A Health Reporter Has a Tale of a Mystery Fire Alarm During a Theranos-related Reporting Trip

About a year before the Wall Street Journal started a firestorm for then-biotech darling Theranos, one reporter had an experience with the company—which has a Dallas tie through real estate developer Craig Hall, who is an investor—that might’ve warned of the troubles ahead. Kaiser Health News‘ Jenny Gold has a piece out this week about her run in with the company in late 2014, while reporting a story for NPR. After meeting Theranos’ press representatives at Theranos-partner Walgreens, the reps became nervous about the type of questions Gold was asking patients. Gold was curious as to why they all seemed to be getting their blood drawn in the normal way, through a vein—not the innovative and much-discussed finger prick. Then:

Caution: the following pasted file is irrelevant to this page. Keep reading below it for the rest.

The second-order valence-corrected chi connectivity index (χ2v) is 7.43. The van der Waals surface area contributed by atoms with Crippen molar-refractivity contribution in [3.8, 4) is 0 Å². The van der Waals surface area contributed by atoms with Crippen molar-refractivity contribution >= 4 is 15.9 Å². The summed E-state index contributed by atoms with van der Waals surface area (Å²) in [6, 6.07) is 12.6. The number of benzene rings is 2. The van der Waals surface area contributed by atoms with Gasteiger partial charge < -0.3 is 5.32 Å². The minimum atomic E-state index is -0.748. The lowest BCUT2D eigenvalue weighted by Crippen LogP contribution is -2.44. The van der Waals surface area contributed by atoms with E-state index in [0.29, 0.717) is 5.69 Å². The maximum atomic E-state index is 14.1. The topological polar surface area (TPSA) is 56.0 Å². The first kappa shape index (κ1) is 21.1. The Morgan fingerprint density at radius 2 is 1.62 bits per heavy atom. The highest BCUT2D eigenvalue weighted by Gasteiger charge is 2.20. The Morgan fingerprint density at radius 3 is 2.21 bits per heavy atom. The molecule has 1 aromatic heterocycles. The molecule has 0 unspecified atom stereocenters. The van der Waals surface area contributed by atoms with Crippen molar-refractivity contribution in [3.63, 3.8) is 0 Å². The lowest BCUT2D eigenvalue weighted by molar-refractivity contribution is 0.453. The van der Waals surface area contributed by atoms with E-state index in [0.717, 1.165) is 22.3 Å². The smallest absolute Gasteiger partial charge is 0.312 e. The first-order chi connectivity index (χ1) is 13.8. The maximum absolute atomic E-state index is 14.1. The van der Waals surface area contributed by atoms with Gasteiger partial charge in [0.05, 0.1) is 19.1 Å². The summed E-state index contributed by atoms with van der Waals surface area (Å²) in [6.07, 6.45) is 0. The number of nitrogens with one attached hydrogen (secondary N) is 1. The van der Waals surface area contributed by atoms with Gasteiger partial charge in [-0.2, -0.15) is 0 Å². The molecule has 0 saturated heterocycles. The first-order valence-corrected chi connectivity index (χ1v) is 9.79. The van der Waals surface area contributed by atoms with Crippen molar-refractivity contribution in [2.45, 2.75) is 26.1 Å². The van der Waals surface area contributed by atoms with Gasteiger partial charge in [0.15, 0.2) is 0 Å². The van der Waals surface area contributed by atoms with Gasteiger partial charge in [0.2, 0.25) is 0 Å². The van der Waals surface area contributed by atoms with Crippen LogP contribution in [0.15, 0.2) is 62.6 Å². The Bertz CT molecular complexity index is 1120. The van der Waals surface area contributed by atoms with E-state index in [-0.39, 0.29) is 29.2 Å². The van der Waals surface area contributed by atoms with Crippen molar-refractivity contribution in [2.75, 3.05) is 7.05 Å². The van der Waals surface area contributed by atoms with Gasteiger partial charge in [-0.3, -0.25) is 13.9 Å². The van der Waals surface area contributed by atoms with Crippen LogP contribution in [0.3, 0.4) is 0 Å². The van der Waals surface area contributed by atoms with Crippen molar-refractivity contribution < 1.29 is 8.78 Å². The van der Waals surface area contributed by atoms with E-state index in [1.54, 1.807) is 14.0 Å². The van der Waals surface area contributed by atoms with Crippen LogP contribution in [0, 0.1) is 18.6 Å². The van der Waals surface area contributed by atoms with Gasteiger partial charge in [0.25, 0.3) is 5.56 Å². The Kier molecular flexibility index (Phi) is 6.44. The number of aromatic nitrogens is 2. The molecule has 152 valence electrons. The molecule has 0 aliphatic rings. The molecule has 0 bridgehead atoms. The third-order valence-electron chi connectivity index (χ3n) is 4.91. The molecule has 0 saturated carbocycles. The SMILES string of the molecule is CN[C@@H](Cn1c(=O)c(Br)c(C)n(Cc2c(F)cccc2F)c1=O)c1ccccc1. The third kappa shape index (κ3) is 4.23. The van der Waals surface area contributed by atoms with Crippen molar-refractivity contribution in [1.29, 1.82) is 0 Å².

Soon, one of the Theranos representatives approached me again, clearly nervous. They were getting worried. Unless I found a patient getting a finger prick, he said, they would likely have to cancel my interview with Holmes.

I asked them to get the woman who had set up the interviews on the phone again.

Meanwhile, I sat down with another couple, who had driven 45 minutes to experience the vaunted finger prick. Would they too be steered to a traditional blood test?

All of a sudden, as I was interviewing them, a sudden and jolting BEEP BEEP BEEP reverberated through the drugstore. “Fire alarm!” someone called out, and we all evacuated to the street.

There was no smoke and no fire.

Read Gold’s full piece here.

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